Pellet fuel is simply compressed biomass. A machine called a densifier takes biomass and squashes it into extraordinarily dense fuel pellets the size of a large marble. Today, by and large, the biomass used for pellet fuel comes from sawmills, which in the process of turning trees to lumber, generate vast piles of sawdust and wood waste that can either be left to gradually compost, or be densified and sold profitably as pellets. Our hypothetical pellet stove owner simply feeds those pellets into their stove where they merrily burn away. The interesting part is that our stove owner can do so with a clear conscience, as pellets are considered carbon neutral.
Carbon neutral isn't something that one naturally associates with the burning of anything, but before you think "green wash," consider the nature of the carbon being released. In the case of fossil fuels, burning releases carbon that otherwise would have remained sequestered in the ground longer than the duration of our species. Fuel made from naturally occurring biomass, on the other hand, continues to be part of the "biomass cycle" - that is to say, the carbon from the tree whose sawdust makes up a pellet was already in the environment, and whether through decomposition on the forest floor or burning in a pellet stove, was going to be released. Burning releases that carbon more quickly, but adds no carbon to the environment that wouldn't have found its way there eventually anyway. See Wood Pellets – a fuel for the 21st Century, in Green Building magazine for more details.
That's a compelling green story for wood stove owners, but is also one for investors looking to make sustainability profitable. Ken's company aimed to scale the pellet stove model way up, and position pellet fuel as a replacement for coal in coal fired heating and power plants. Converting a coal plant to pellet fuel consists of modifying the hopper that feeds fuel into the furnace to accommodate more granular fuel, and stepping up the "clinking" schedule. Clinking refers to the process of removing accumulated glass from the inside of furnaces; minute quantities of silica in coal over time accumulate and form a layer of glass that shrinks the volume of the furnace. Biomass has more silica in it, requiring more frequent clinking. The same problem bedevils those who want to make paper out of wheat. Silica notwithstanding, with two relatively inexpensive modifications, BioCube could turn coal-fired plants into carbon neutral, green oases.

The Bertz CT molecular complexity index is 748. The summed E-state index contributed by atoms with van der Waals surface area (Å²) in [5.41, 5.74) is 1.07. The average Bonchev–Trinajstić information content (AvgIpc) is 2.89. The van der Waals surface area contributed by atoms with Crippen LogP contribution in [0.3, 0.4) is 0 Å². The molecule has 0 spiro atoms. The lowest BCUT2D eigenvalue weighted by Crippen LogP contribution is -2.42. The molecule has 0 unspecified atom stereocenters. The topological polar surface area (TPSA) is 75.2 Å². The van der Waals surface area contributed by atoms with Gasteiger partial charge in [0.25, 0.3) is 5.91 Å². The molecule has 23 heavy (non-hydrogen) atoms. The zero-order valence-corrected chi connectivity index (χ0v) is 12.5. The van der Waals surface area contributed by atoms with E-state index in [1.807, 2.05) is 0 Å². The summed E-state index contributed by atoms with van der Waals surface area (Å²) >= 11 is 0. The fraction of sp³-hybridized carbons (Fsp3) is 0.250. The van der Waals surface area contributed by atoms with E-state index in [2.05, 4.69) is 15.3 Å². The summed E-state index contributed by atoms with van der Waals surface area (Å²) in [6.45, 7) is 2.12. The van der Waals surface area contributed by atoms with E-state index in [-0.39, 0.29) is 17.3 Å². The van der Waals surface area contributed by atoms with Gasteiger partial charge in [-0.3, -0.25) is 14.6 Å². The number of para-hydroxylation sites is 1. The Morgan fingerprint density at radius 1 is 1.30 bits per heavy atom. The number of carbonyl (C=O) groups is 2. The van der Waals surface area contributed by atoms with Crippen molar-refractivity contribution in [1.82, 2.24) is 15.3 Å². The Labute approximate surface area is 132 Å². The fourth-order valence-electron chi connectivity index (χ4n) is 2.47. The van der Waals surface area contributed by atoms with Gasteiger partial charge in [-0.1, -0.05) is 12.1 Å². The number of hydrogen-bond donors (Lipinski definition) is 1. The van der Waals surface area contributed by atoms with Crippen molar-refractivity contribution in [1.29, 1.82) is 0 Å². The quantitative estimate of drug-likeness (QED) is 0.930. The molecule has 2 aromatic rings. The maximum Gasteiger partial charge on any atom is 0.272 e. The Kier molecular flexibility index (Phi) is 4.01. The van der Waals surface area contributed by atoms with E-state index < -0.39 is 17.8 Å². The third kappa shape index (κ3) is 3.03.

So, why then, hasn't this happened? Because to date, the supply side of the equation has been erratic in pricing and volume. Recall that the biomass for pellets generally comes from sawmills, and now consider that sawmills are notably vulnerable to economic fluctuation. If there's a housing boom and demand is up, the lumber flies out of the yards, and there's sawdust aplenty. When demand drops off though, mills scale back production, layoff staff, and shut down the densifiers—and the supply of pellets quickly dries up. Which is where Ken comes in. What if, Ken suggested, he could offer a biomass supply that's plentiful and predictable, and priced such that the pellets would competitive with coal? Enter BioCube.
BioCube's business model addressed the supply side of the pellet fuel equation with two innovations. First, BioCube tapped Manitoba's agricultural industry. Agricultural waste—what's left over on a field after harvest—is generally thought of as something to be gotten rid of by burning or tilling. BioCube turns that on its head, changing that waste from an expensive disposal operation into a resource that can be sold. BioCube gets a predictable and reliable supply of biomass, and farmers can earn more and diversify their revenue streams.
BioCube's second supply innovation was to knock on the door of landfill operators. Landfill operators, believe it or not, have it in their best interests to minimize the amount of material that enters a landfill. If a given landfill site is expected to reach capacity in 20 years, for example, then reducing the amount of material entering that landfill by even a few percentage points per year, can extend its life significantly. For a landfill operator, that means longer amortization periods for the costs of constructing the landfill, and a longer profitable lifetime for a given site. BioCube worked with BFI, the operator of Winnipeg's primary landfill sites, to build a business plan to divert "biomass waste" from landfills into BioCube's supply stream. BioCube would be further able to diversify their biomass supplies, and BFI would be able to extend the useful (profitable) lifetimes of their facilities.
So—to summarize. BioCube planned to offer carbon-neutral fuel for coal-fired heat and electric plants that simultaneously diverted material from landfills, put money in the pockets of farmers, and replaced carbon emitting fossil fuel sources in power and heat plants, with a carbon-neutral alternative. I wish I could say that this was in the process of coming to fruition, but you may have been able to infer from my use of the past tense in this post, that it is not. After a successful demonstration project, BioCube folded up shop because of a lack of funding—ultimately, the business case wasn't clear enough, and the competitive environment was too uncertain. Without investor or government funding to scale up and build a commercial scale densification plant, everything wound down. It is an anticlimactic end to what could be a very powerful tool for landfills, farmers, and coal-plant operators. I'm hoping that Ken keeps this business plan on his shelf and is able to put it back in play in a more favorable economic environment.
Read more great WorldChanging Canada business stories on biomass: